And then it was time for breakfast. We had it at the hotel because we still hadn’t explored the place yet. It was pretty good, S reports that her avocado and crab sandwich was delicious.
And then first day exploring commenced. This involved walking down Nathan Road, which I should point out is an awesome place (but please please please avoid the scam camera shops. Please. I saw a lot of tourists in there even with the million warnings online about them.)
Halfway through we saw this big pretty glass building and went in, obviously. Turns out it was the Langham Place Hotel’s shopping mall (all the hotels in HK have an attached shopping arcade in them. No exceptions.)
And then we got hungry, which is when we discovered Toastbox. We love Toastbox. They make these absolutely delicious japanese parmesan cheese cakes. And a honey marble sponge cake that tastes like you’re eating a cloud, if clouds tasted like cake. Seriously good.
On the way back to the hotel for a midday break, we passed by CN Square. If you’re in need of decently priced art supplies, stop by. S needed markers for her art courses. And they have really cute stationary, plus a good collection of stamps and stamp pads. It’s conveniently located in Tsim Sha Tsui, too, if you’re staying in the area.
My dad had gone ahead, and on his way he met a couple of people at the mosque who recommended a number of southasian restaurants that were halal in the area. We had biryani for lunch the first day! It was okay-ish, nothing special.
The only major flaw in Hong Kong, in my opinion, is the difficulty in finding food that passes the standards. For some reason the area loves cooking everything in pig lard so you have to be extra careful of anything you eat (plain/cheese chinese buns, for example, get brushed with pig lard for taste.) So no dim sum from the streets, or noodles or stir fry from any shop (they’re made in the same pan, even if you order the fish or vegetable sort). And probably the biggest mistake we made was not scheduling our food for the week. If you go, we recommend you do your research and schedule your meals for your entire stay, it’ll make a huge difference. If you’re too lazy, at least keep a list of seafood or vegetarian restaurants at hand, they’re pretty safe. But that’s a complete other blog post.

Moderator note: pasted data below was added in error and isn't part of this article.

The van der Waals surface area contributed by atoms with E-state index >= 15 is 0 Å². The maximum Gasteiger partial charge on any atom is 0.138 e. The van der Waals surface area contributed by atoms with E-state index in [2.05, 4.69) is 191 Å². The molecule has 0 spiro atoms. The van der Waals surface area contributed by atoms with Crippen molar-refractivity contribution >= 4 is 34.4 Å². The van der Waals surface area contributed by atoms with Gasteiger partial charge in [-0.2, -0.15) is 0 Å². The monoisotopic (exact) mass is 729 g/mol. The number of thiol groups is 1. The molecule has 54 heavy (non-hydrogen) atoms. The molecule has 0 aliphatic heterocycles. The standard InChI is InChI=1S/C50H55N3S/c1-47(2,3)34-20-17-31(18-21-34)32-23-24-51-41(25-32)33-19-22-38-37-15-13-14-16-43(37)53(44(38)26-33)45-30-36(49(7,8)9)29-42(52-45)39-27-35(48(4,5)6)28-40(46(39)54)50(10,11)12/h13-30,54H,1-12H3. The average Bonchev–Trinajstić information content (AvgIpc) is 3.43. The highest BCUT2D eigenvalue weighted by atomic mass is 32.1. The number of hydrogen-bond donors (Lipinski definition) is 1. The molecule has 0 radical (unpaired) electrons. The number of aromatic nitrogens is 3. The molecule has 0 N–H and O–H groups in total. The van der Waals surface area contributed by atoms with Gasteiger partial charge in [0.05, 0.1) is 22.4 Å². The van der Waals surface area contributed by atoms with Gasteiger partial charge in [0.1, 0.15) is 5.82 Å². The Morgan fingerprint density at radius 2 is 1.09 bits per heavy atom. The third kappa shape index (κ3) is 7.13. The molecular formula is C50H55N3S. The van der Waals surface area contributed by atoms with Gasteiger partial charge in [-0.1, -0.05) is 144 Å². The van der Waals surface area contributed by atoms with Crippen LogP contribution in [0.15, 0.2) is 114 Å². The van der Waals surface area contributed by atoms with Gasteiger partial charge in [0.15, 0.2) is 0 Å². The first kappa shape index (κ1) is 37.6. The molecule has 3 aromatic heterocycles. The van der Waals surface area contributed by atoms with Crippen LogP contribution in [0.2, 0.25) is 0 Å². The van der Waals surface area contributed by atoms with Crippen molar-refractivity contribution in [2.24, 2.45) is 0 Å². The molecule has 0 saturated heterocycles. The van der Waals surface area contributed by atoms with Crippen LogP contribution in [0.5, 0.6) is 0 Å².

And then it was off to harbour city for more exploring. This is another place we came back to frequently, seeing as it was about ten minutes walking from the hotel, and had a bunch of breakfast-worthy restaurants and cafes.
Hi. Okay. Pause for a second. We found THE BEST PLACE ON EART- I mean. We found a very nice bakery on one of the floors in Harbour City and sadly never had the chance to go back. It’s called the Little Mermaid and has beautiful, beautiful carbs on display. I wanted to eat everything. Everything. Bread in Hong Kong is generally gorgeous things. Basically all bread related things are mostly advanced versions of brioche, which we love so very much.
Out of the mall we went (it’s a little claustrophobic after a while) and onto the next patented tourist thing: the Star Ferry. We figured we had loads of time, and since it had been mentioned on different blogs and travel websites it wouldn’t be a waste of time.
My thoughts on it? Not worth the time. You’re better off visiting the late night temple market or something. Personally I liked the fact that I got to tick it off the list of things to do, but if you’re here for a limited time and you’re on a budget, your nights and money are of better use somewhere else.
Another halal restaurant to add to your list. A little turkish opening in Carnavorn Road off Nathan Rd., it had decent pizza, and okay shawerma. I’d pass on the starters though, they were tasteless.
And that was it for the day!
Or was it?
It wasn’t. The brilliant amazing lovely staff at the Peninsula (again not doing an ad I swear, I’m just really appreciative) had noticed when they registered my passport that it was my birthday on the 21st of march, and this was waiting for us when we got back to the hotel. :’)
And it made my day, it really did. Also, the cake was yum, so that was it for dessert.
Hokay, now we’re done. Honest. I swear. Thank you, you who have made it to the end of this massive massive photo-spammed post. I hope we haven’t bored you to tears.
Well. Done for the first day anyway. Next up, an attempted summary of the 2nd and 3rd days and an overview of Macau!
sincerely dedicated to all things happiness,
two boots and a farwa.